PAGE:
From Aidoghie Paulinus, Abuja
A total number of 300,884 Nigerian refugees, currently reside in the Republic of Niger, Chad and Cameroon, Data sourced from the United Nations High Commissioner for Refugees (UNHCR) Nigeria has shown.
This was even as the Minister of Humanitarian Affairs, Disaster Management and Social Development, Sadiya Umar Farouq; her Women Affairs counterpart, Paulen Tallen; the Minister of State, Budget and National Planning, Clem Agba; the Governor of Borno State, Babagana Zulum, the Comptroller-General of Immigration, Muhammed Babandede, the Director-General of the National Agency for the Prohibition of Trafficking in Persons (NAPTIP), Imaan Sulaiman-Ibrahim; the UNHCR Country Representative, Chansa Kapaya and others, gathered in Abuja for the Stakeholders Meeting on the Implementation of the Global Compact on Refugees.
Out of the numbers, Borno State Governor, Babagana Zulum, said 200,000 were from Borno State and have been yearning to return home.
The data which were updated on November 30, 2020, gave the breakdown to include Nigerian refugees in Niger (168,081), Cameroon (116,960) and Chad (15,843).
Also as at Nov 30, Nigeria recorded 66,031 registered refugees in the country from across the globe.
The numbers of the refugees and their countries are: Cameroon (63,603); Central African Republic (710); Democratic Republic of the Congo (652); Syrian Arab Republic (308); Mali (145); Cote d’ivoire (136); Chad (87); Sudan (47); others (342).
The UNHCR Nigeria data also showed that a total number of 1,397 foreign nationals are currently seeking asylum in the country.
Speaking during the meeting, Kapaya said even though Nigeria faced complex humanitarian challenges, it has been a generous host country to refugees and asylum-seekers for decades from within the region and far beyond and has provided a safe haven and access to essential life-saving basic services.
Kapaya also said UNHCR and the Federal Government continued to record hundreds of new arrivals every month, adding that the refugees were hosted predominately in the South-South in the states of Cross River, Benue and Taraba.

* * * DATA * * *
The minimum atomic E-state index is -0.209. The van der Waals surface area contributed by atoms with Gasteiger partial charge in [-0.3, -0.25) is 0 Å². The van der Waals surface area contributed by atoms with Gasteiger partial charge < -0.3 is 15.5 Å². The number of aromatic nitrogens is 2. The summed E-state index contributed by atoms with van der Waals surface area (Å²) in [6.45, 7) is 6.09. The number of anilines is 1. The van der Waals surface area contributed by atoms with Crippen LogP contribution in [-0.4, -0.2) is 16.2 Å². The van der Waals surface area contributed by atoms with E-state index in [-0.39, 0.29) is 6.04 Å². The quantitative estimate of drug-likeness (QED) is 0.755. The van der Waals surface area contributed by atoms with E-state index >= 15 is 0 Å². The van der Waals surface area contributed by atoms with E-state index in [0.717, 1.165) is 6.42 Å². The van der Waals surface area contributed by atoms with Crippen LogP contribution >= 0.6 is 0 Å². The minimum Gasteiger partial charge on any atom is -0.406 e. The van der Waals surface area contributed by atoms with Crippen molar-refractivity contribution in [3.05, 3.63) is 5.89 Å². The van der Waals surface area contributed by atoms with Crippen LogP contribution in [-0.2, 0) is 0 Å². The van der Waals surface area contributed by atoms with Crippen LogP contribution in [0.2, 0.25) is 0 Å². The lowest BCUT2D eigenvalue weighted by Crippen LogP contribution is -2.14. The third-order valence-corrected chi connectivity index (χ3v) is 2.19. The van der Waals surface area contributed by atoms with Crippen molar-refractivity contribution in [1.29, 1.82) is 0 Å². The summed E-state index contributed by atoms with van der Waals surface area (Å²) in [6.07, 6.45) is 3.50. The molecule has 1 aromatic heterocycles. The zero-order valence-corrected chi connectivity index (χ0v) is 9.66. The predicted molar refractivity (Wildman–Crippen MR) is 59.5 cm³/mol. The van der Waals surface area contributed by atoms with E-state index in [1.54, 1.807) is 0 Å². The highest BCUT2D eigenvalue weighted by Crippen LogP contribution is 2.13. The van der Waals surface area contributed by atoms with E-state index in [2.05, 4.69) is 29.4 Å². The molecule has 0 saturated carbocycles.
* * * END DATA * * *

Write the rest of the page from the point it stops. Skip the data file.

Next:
“The country has been home to over 61,000 refugees and asylum seekers who have sought refuge from neighbouring Cameroon, escaping from political tensions in the South West and North West of the country since 2017. UNHCR and the Government of Nigeria continue to record hundreds of new arrivals every month, these refugees are hosted predominately in the South- South in the states of Cross River, Benue and Taraba. The Country also hosts some 4,300 Urban refugees and asylum seekers living in various urban centers in Nigeria mainly from the DRC, CAR, Cameron, Syria, Turkey, Mali, Cote D’Ivoire and others.
“In addition, Nigeria faces a protracted humanitarian crisis in northeast Nigeria particularly in the three States of Borno, Adamawa and Yobe which is now over a decade with a cycle of violence and displacements due to insurgency activities of NSAG that continues to create new emergencies. Despite a significant scale-up of humanitarian response since 2016, more and more Internally Displaced Persons have been forced to leave their homes with over two million internally displaced, while another 300,000 Nigerians displaced externally and have sought refuge in the neighbouring Lake Chad Basin countries of Cameroon, Chad and Niger. The operating environment remains extremely volatile, particularly in Borno State for civilians, aid workers, humanitarian cargo and assets,” Kapaya said.
In his remarks, Zulum said the objective of implementing Nigeria’s commitment to refugees was a laudable one.
Zulum also said there was the need to follow up commitment by action, which he stated, was very important.
Zulum added that he was of the view that stakeholders should first look into the possibility of supporting Nigerian refugees, especially those living in the Republic of Niger, as well as those in the Republic of Cameroon, who have been agitating for return for a long time.
“This is very important because we have over 200,000 refugees from Borno State that are residing in the countries of Cameroon, Niger, as well as in Chad.
“They have shown their quest to return home. Nobody is forcing them. In fact, they are on my neck. And therefore, I am of the view that we should look into the possibility of supporting their return,” Zulum said.
Zulum further said Borno State was ever ready to partner with the Federal Ministry Humanitarian Affairs, Disaster Management and Social Development with a view to identifying suitable places for their return in a dignified manner.